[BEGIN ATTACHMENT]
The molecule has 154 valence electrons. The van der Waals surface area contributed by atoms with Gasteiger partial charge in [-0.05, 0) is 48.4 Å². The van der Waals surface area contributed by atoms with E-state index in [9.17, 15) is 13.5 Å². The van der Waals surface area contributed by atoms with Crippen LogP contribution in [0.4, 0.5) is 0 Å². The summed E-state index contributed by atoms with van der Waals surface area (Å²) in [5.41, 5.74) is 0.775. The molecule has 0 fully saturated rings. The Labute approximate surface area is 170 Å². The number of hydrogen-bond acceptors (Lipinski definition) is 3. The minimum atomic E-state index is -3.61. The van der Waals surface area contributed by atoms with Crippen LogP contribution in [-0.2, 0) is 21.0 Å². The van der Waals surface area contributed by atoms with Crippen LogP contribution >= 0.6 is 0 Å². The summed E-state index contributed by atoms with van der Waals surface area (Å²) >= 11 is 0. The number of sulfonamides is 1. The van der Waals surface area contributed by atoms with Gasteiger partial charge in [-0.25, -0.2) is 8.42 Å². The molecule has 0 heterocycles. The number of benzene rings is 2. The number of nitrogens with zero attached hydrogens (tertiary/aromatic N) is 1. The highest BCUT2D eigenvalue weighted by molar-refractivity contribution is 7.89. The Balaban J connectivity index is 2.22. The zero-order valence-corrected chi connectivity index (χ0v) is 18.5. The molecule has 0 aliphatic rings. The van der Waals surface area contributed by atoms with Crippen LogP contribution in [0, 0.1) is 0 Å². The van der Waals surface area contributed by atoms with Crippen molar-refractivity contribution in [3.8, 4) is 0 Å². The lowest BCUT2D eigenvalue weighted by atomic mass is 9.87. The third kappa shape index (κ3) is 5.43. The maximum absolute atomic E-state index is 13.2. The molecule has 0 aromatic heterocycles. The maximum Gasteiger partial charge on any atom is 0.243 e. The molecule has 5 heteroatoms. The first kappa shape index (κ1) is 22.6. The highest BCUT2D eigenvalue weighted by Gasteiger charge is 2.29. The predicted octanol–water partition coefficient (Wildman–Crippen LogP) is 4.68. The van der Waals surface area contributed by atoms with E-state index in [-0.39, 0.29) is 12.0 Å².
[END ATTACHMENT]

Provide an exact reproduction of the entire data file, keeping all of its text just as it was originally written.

The molecule has 154 valence electrons. The van der Waals surface area contributed by atoms with Gasteiger partial charge in [-0.05, 0) is 48.4 Å². The van der Waals surface area contributed by atoms with E-state index in [9.17, 15) is 13.5 Å². The van der Waals surface area contributed by atoms with Crippen LogP contribution in [0.4, 0.5) is 0 Å². The summed E-state index contributed by atoms with van der Waals surface area (Å²) in [5.41, 5.74) is 0.775. The molecule has 0 fully saturated rings. The Labute approximate surface area is 170 Å². The number of hydrogen-bond acceptors (Lipinski definition) is 3. The minimum atomic E-state index is -3.61. The van der Waals surface area contributed by atoms with Crippen LogP contribution in [-0.2, 0) is 21.0 Å². The van der Waals surface area contributed by atoms with Crippen LogP contribution >= 0.6 is 0 Å². The summed E-state index contributed by atoms with van der Waals surface area (Å²) >= 11 is 0. The number of sulfonamides is 1. The van der Waals surface area contributed by atoms with Gasteiger partial charge in [-0.25, -0.2) is 8.42 Å². The molecule has 0 heterocycles. The number of benzene rings is 2. The number of nitrogens with zero attached hydrogens (tertiary/aromatic N) is 1. The highest BCUT2D eigenvalue weighted by molar-refractivity contribution is 7.89. The Balaban J connectivity index is 2.22. The zero-order valence-corrected chi connectivity index (χ0v) is 18.5. The molecule has 0 aliphatic rings. The van der Waals surface area contributed by atoms with Crippen LogP contribution in [0, 0.1) is 0 Å². The van der Waals surface area contributed by atoms with Crippen molar-refractivity contribution in [3.8, 4) is 0 Å². The lowest BCUT2D eigenvalue weighted by atomic mass is 9.87. The third kappa shape index (κ3) is 5.43. The maximum absolute atomic E-state index is 13.2. The molecule has 0 aromatic heterocycles. The maximum Gasteiger partial charge on any atom is 0.243 e. The molecule has 5 heteroatoms. The first kappa shape index (κ1) is 22.6. The highest BCUT2D eigenvalue weighted by Gasteiger charge is 2.29. The predicted octanol–water partition coefficient (Wildman–Crippen LogP) is 4.68. The van der Waals surface area contributed by atoms with E-state index in [-0.39, 0.29) is 12.0 Å².